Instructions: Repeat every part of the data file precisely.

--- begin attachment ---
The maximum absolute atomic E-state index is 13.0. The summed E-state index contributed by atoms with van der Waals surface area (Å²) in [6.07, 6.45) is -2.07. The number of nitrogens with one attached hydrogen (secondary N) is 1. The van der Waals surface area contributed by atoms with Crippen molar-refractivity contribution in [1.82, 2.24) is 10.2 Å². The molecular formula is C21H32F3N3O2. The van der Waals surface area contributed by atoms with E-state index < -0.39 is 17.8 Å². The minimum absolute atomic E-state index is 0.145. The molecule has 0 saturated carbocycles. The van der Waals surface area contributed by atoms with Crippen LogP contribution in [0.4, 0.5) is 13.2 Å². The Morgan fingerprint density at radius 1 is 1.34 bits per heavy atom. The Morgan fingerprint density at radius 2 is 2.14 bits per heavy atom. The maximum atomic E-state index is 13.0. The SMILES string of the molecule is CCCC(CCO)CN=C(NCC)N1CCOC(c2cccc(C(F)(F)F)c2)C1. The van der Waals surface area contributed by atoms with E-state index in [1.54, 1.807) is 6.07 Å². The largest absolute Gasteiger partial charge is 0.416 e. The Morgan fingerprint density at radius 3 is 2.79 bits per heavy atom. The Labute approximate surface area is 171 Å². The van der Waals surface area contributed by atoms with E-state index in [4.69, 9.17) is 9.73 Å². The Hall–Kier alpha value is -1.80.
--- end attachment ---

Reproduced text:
The maximum absolute atomic E-state index is 13.0. The summed E-state index contributed by atoms with van der Waals surface area (Å²) in [6.07, 6.45) is -2.07. The number of nitrogens with one attached hydrogen (secondary N) is 1. The van der Waals surface area contributed by atoms with Crippen molar-refractivity contribution in [1.82, 2.24) is 10.2 Å². The molecular formula is C21H32F3N3O2. The van der Waals surface area contributed by atoms with E-state index < -0.39 is 17.8 Å². The minimum absolute atomic E-state index is 0.145. The molecule has 0 saturated carbocycles. The van der Waals surface area contributed by atoms with Crippen LogP contribution in [0.4, 0.5) is 13.2 Å². The Morgan fingerprint density at radius 1 is 1.34 bits per heavy atom. The Morgan fingerprint density at radius 2 is 2.14 bits per heavy atom. The maximum atomic E-state index is 13.0. The SMILES string of the molecule is CCCC(CCO)CN=C(NCC)N1CCOC(c2cccc(C(F)(F)F)c2)C1. The van der Waals surface area contributed by atoms with E-state index in [1.54, 1.807) is 6.07 Å². The largest absolute Gasteiger partial charge is 0.416 e. The Morgan fingerprint density at radius 3 is 2.79 bits per heavy atom. The Labute approximate surface area is 171 Å². The van der Waals surface area contributed by atoms with E-state index in [4.69, 9.17) is 9.73 Å². The Hall–Kier alpha value is -1.80.